Sick with Legionnaires?
Call (612) 337-6126

Elliot Olsen is a nationally prominent Legionnaires lawyer who has regained millions for clients. If you or a family member were sickened in the UW Health University Hospital Legionnaires’ disease outbreak, you might have cause to file a lawsuit. Please call (612) 337-6126 for a free consultation.

The University Hospital Legionnaires’ disease outbreak in Madison, Wisconsin, has been making headlines for a month, but the UW Health hospital is not the only one in the news.

Legionella bacteria, which causes Legionnaires’ disease, was found during a New York State Department of Health inspection of the water system at New York-Presbyterian Brooklyn Methodist Hospital in the Park Slope neighborhood.

“The water supply of many large buildings and hospitals often contains small amounts of Legionella bacteria, and most people who are exposed to Legionella will not become ill,” a hospital spokesperson said. “If Legionella does cause an infection, it is treatable with antibiotics and does not generally pose a threat to the public.”

To be safe, hospital officials said they put in water restrictions and took steps to disinfect the water sources. In addition, the Department of Health is working with hospital officials to investigate.

UW Health not only hospital system battling Legionella

Legionella was found during a New York State Department of Health inspection of the water system at New York-Presbyterian Brooklyn Methodist Hospital. In Madison, Wisconsin, UW Health has been battling a Legionnaires’ disease outbreak for the past two months.

UW Health: three dead in outbreak

As of Dec. 21, 14 cases of Legionnaires’ disease had been identified at University Hospital, and three patients have passed away. A UW Health statement said that all three patients who died had “serious, life-limiting health conditions.”

Additionally, test results confirmed that the Legionella strain in three patients was identical to the Legionella strain found in University Hospital’s water system. The other 11 patients did not provide samples for testing.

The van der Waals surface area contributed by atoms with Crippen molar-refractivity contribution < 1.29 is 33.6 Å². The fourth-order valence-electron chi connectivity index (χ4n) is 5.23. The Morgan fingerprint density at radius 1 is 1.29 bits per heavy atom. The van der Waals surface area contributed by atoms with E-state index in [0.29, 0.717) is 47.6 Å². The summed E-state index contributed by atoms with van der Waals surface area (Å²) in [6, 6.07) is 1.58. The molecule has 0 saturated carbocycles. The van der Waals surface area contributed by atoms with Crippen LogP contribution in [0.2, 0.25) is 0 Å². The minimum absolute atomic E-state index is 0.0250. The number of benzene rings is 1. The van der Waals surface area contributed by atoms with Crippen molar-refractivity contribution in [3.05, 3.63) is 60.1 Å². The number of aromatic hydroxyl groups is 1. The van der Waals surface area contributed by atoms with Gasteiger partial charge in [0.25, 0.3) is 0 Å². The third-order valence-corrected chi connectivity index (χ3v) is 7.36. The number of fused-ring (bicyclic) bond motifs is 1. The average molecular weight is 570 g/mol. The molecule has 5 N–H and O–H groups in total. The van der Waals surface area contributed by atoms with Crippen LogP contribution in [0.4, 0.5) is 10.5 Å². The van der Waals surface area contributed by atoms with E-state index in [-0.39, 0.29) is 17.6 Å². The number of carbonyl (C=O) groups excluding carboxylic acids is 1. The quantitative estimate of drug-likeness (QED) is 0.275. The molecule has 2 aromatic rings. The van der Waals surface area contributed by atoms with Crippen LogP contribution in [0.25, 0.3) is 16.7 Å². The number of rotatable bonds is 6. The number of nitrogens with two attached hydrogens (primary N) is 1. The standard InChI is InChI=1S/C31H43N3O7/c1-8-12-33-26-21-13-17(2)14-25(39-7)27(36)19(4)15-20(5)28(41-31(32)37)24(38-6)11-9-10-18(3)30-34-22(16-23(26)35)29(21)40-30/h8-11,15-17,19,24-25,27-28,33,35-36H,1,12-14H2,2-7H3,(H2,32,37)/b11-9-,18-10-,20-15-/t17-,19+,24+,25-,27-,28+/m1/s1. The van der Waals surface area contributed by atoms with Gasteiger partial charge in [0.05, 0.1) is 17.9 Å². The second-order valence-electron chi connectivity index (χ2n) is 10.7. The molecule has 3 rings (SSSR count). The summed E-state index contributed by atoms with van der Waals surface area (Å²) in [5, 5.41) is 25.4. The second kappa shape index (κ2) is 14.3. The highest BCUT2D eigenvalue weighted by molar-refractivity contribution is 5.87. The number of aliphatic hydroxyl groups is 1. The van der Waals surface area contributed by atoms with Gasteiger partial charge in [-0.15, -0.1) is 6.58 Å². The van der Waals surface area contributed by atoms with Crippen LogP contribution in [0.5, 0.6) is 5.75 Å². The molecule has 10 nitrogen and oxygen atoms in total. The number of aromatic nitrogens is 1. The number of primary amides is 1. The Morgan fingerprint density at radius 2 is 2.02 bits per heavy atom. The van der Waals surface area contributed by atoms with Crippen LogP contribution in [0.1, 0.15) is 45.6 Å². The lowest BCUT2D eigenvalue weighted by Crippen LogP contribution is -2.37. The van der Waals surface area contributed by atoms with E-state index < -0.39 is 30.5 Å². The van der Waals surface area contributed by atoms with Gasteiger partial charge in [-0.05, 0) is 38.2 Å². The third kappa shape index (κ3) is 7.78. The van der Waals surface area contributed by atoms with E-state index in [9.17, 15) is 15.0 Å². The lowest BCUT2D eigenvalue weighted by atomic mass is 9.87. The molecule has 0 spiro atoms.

UW Health: chlorine working

The Wisconsin Department of Health Services (DHS) website states that the investigation of University Hospital is ongoing. Meanwhile, hospital officials said they have flushed the water system with high levels of chlorine to eliminate Legionella.

“Testing completed so far continues to show the expected reduction in the bacteria,” a statement read. “UW Health will continue intensive monitoring of its water system to ensure patient safety.”

UW Health: outbreak timeline

The DHS was notified Nov. 28 by UW Health of confirmed cases of Legionnaires’ disease among patients admitted to University Hospital since Oct. 31. At that time, UW Health officials attributed the outbreak to a change in the hospital’s hot-water system.

“The flow was altered in the system,” Nasia Safdar, medical director of infection control for UW Health, said. “So, instead of being at a consistent high flow, it was altered to be more flexible to be on demand.”

On Nov. 29, UW Health officials announced a fifth case as well as the first fatality. The case count was subsequently increased to 11 in early December, and on Dec. 18, it rose to 14 with two more deaths being reported.

UW Health: difficult diagnosis

The Centers for Disease Control and Prevention (CDC) estimates about 25,000 annual cases of pneumonia due to Legionella bacteria (Legionella pneumophila). Only 5,000 cases are reported, however, because of the disease’s nonspecific signs and symptoms.

Legionnaires’ disease – which is also known as legionellosis and Legionella pneumonia – is treatable with antibiotics if diagnosed early. If that does not occur, however, severe complications can develop, and the disease can become deadly, as evidenced by the UW Health outbreak.

UW Health: symptoms

Legionella can produce Legionnaires’ disease from two to 10 days after exposure, and symptoms generally begin with:

  • headaches
  • muscle aches
  • fever, which can be 104 degrees Fahrenheit or greater
  • chills.

By day 2 or 3, symptoms can worsen and include:

  • coughing, which can bring up mucus or blood
  • dyspnea (shortness of breath)
  • pleuritic chest pain, or pleurisy, which results when the lungs’ lining is inflamed
  • gastrointestinal symptoms such as diarrhea, nausea, and vomiting
  • mental confusion.

Free consultation

Elliot Olsen has decades of experience representing people harmed by Legionnaires’ disease. You can contact him for a free consultation by filling out the following form and submitting it: